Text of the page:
Feast of the Circumcision
The GOSPEL ACCORDING TO LUKE (2:21) reports that eight days after JESUS was born, JOSEPH and MARY named him and had him circumcised. In doing so, they conformed to an old Jewish custom whereby all male infants are circumcised as a sign of the eternal covenant between God and the Jewish people. The Feast of the Circumcision, observed on January 1, commemorates the Holy Family’s compliance with this custom. It also celebrates the naming of Jesus and, in the Roman Catholic Church, Mary’s role as the Mother of God.
The Feast of the Circumcision received official recognition rather late. Luke’s account clearly states that Jesus was circumcised eight days after his birth. After Church authorities established the celebration of Christmas on DECEMBER 25, the obvious date for the remembrance of the Circumcision would be January 1, which falls eight days after the celebration of the Nativity.
In the first few centuries after Christ’s birth, however, the vast pagan population of the Roman world was still celebrating KALENDS, their new year festival, on that date. Numerous early Christian leaders disapproved of the riotous pagan new year celebrations and urged their Christian followers to observe the day with thoughtfulness, fasting, and sobriety instead. In the fourth century A.D., one such leader, a monk named Almacius (or Telemachus) stormed into a crowded Roman stadium on January 1 crying, “Cease from the superstition of idols and polluted sacrifices. Today is the octave of the Lord!” Some report that the enraged crowd stoned the earnest monk to death; others state that the assembled gladiators dispatched him.
This attitude of vehement opposition to the celebrations already taking place on January 1 may explain the reluctance of Church officials to establish a Christian celebration on that day. In an effort to counteract the still-popular festivities surrounding Kalends, the second provincial Council of Tours (567 A.D.) ordered Christians to fast and do penance during the first few days of the new year.
Nevertheless, over the course of the next several centuries, January 1 became a feast day throughout the Christian world. Around the seventh century the Roman Catholic Church introduced a new observance called the “Octave of the Birth of Our Lord” on January 1. In the language of the Church, an “octave” is an eight-day period that includes any great Church festival and the seven days that follow it. Thus, this name signaled that the new observance was to serve as a completion of the Christmas feast. Before that time, however, Christians from Gaul had observed the day as the “Circumcision of Jesus,” a name reflecting their emphasis on Jesus’ compliance with the Jewish tradition of circumcision. This idea spread from Gaul to SPAIN, and, eventually, to Rome.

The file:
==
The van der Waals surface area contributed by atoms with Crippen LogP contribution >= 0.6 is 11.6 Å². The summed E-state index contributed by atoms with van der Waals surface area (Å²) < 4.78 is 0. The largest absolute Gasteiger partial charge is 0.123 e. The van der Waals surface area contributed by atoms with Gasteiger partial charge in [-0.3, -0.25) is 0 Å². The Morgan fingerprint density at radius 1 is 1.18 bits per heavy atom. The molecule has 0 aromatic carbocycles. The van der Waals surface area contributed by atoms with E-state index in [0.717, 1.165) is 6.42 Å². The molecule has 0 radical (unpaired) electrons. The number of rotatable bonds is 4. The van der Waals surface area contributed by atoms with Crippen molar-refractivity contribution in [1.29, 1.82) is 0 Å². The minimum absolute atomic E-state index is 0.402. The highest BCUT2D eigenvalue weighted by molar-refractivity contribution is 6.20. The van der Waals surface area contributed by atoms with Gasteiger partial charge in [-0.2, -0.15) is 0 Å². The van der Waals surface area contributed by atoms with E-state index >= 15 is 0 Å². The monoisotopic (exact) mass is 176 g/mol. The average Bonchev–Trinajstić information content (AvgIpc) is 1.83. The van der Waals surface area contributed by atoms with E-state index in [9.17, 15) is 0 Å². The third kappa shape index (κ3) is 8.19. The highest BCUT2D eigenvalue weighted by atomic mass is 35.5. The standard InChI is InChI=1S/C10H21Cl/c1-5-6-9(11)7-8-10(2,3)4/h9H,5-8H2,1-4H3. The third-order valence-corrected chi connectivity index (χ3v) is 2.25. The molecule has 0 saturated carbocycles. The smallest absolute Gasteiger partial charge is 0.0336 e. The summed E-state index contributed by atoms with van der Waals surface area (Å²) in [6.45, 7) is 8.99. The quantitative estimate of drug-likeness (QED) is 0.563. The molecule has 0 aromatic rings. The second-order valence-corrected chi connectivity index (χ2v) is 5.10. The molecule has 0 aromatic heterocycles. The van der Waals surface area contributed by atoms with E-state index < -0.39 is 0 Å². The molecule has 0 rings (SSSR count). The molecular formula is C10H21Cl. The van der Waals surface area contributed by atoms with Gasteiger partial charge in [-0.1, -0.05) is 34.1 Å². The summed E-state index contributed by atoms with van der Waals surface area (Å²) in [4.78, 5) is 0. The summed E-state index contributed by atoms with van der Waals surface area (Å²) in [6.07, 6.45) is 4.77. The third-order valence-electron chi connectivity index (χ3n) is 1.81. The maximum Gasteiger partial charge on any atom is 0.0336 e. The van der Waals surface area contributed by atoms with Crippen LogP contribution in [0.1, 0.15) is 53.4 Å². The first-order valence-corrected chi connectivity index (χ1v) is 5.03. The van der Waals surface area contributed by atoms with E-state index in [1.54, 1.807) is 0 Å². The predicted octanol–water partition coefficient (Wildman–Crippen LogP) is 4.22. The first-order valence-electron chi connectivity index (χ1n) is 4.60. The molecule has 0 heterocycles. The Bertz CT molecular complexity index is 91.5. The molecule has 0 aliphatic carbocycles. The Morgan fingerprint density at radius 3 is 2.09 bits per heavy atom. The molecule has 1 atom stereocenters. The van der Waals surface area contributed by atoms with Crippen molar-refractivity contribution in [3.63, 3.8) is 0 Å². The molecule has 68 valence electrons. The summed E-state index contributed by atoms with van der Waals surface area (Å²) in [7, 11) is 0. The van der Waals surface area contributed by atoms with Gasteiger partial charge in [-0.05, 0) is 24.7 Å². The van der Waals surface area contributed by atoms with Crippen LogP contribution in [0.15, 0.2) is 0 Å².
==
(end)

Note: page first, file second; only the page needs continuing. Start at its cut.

The Eastern Churches began to observe January 1 as a commemoration of the circumcision in the eighth century. In the ninth century the Roman Church began to blend its original emphasis on the completion of the octave of Christmas with a commemoration of the Circumcision. Before long the Roman Church incorporated yet another theme into its celebrations. Many observed the feast primarily by expressing gratitude and devotion to Mary, the mother of God. Indeed, some historians recognize the festival as the earliest Catholic feast dedicated to Mary. Eventually, it became the most important Marian feast in the Roman Church.
The Feast of the Circumcision falls in the middle of the TWELVE DAYS OF CHRISTMAS. During the Middle Ages bursts of revelry punctuated this twelve-day period. In spite of the efforts of the early Church to diminish the customary carousing associated with the Roman new year, a new form of riotous display developed around Church celebrations on January 1. From the twelfth to the sixteenth centuries, lower clergy in many parts of EUROPE took part in the Feast of Fools on that date. Scandalized authorities managed to eradicate this observance in most areas by the sixteenth century, although it lingered in FRANCE until the eighteenth century.
The various Christian denominations that observe the feast empha-size different aspects of the events surrounding Jesus’ circumcision. In 1969 the Roman Catholic Church changed the name of the observance to the “Solemnity of Mary,” a name that reflects their emphasis on Mary’s role as mother of the Savior. Orthodox Christians continue to observe the day as the “Feast of the Circumcision of Our Lord.” Episcopalians call the festival the “Feast of the Holy Name of Our Lord Jesus Christ.” They emphasize the significance of Jesus’ name, given to Mary by GABRIEL — the ANGEL of the ANNUNCIATION—which means literally “God saves” or “God helps.” Lutherans compromise by calling the festival the “Feast of the Circumcision and the Name of Jesus.” (See also New Year’s Day).